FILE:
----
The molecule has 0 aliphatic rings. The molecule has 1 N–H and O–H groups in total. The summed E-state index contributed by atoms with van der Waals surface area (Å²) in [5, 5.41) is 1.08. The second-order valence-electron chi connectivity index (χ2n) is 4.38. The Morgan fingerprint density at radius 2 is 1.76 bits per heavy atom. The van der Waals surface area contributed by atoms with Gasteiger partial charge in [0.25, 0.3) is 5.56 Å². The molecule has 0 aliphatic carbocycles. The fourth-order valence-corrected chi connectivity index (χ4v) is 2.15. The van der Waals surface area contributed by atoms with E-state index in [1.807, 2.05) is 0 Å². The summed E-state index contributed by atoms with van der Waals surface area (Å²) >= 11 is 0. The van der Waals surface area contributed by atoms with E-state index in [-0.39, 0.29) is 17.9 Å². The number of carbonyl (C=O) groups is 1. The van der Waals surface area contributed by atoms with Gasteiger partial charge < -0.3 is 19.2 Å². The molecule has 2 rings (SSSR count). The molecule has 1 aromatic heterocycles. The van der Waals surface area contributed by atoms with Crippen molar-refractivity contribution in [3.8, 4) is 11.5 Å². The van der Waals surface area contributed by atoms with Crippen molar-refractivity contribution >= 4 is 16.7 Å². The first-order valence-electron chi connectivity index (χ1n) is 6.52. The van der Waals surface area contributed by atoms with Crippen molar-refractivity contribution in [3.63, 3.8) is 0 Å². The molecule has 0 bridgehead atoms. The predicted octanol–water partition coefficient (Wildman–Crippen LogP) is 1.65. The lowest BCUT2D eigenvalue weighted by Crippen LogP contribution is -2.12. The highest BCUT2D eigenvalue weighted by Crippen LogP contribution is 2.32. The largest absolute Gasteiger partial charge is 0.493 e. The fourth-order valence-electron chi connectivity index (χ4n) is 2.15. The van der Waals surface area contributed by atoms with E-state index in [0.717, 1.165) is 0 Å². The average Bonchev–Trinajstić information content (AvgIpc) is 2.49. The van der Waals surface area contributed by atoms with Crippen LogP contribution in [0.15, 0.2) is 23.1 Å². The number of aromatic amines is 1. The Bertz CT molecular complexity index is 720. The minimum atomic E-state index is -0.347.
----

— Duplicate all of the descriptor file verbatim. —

The molecule has 0 aliphatic rings. The molecule has 1 N–H and O–H groups in total. The summed E-state index contributed by atoms with van der Waals surface area (Å²) in [5, 5.41) is 1.08. The second-order valence-electron chi connectivity index (χ2n) is 4.38. The Morgan fingerprint density at radius 2 is 1.76 bits per heavy atom. The van der Waals surface area contributed by atoms with Gasteiger partial charge in [0.25, 0.3) is 5.56 Å². The molecule has 0 aliphatic carbocycles. The fourth-order valence-corrected chi connectivity index (χ4v) is 2.15. The van der Waals surface area contributed by atoms with E-state index in [1.807, 2.05) is 0 Å². The summed E-state index contributed by atoms with van der Waals surface area (Å²) >= 11 is 0. The van der Waals surface area contributed by atoms with E-state index in [-0.39, 0.29) is 17.9 Å². The number of carbonyl (C=O) groups is 1. The van der Waals surface area contributed by atoms with Gasteiger partial charge < -0.3 is 19.2 Å². The molecule has 2 rings (SSSR count). The molecule has 1 aromatic heterocycles. The van der Waals surface area contributed by atoms with Crippen molar-refractivity contribution in [3.8, 4) is 11.5 Å². The van der Waals surface area contributed by atoms with Crippen molar-refractivity contribution >= 4 is 16.7 Å². The first-order valence-electron chi connectivity index (χ1n) is 6.52. The van der Waals surface area contributed by atoms with Crippen molar-refractivity contribution in [3.63, 3.8) is 0 Å². The molecule has 0 bridgehead atoms. The predicted octanol–water partition coefficient (Wildman–Crippen LogP) is 1.65. The lowest BCUT2D eigenvalue weighted by Crippen LogP contribution is -2.12. The highest BCUT2D eigenvalue weighted by Crippen LogP contribution is 2.32. The largest absolute Gasteiger partial charge is 0.493 e. The fourth-order valence-electron chi connectivity index (χ4n) is 2.15. The van der Waals surface area contributed by atoms with E-state index in [0.717, 1.165) is 0 Å². The average Bonchev–Trinajstić information content (AvgIpc) is 2.49. The van der Waals surface area contributed by atoms with Crippen LogP contribution in [0.15, 0.2) is 23.1 Å². The number of aromatic amines is 1. The Bertz CT molecular complexity index is 720. The minimum atomic E-state index is -0.347.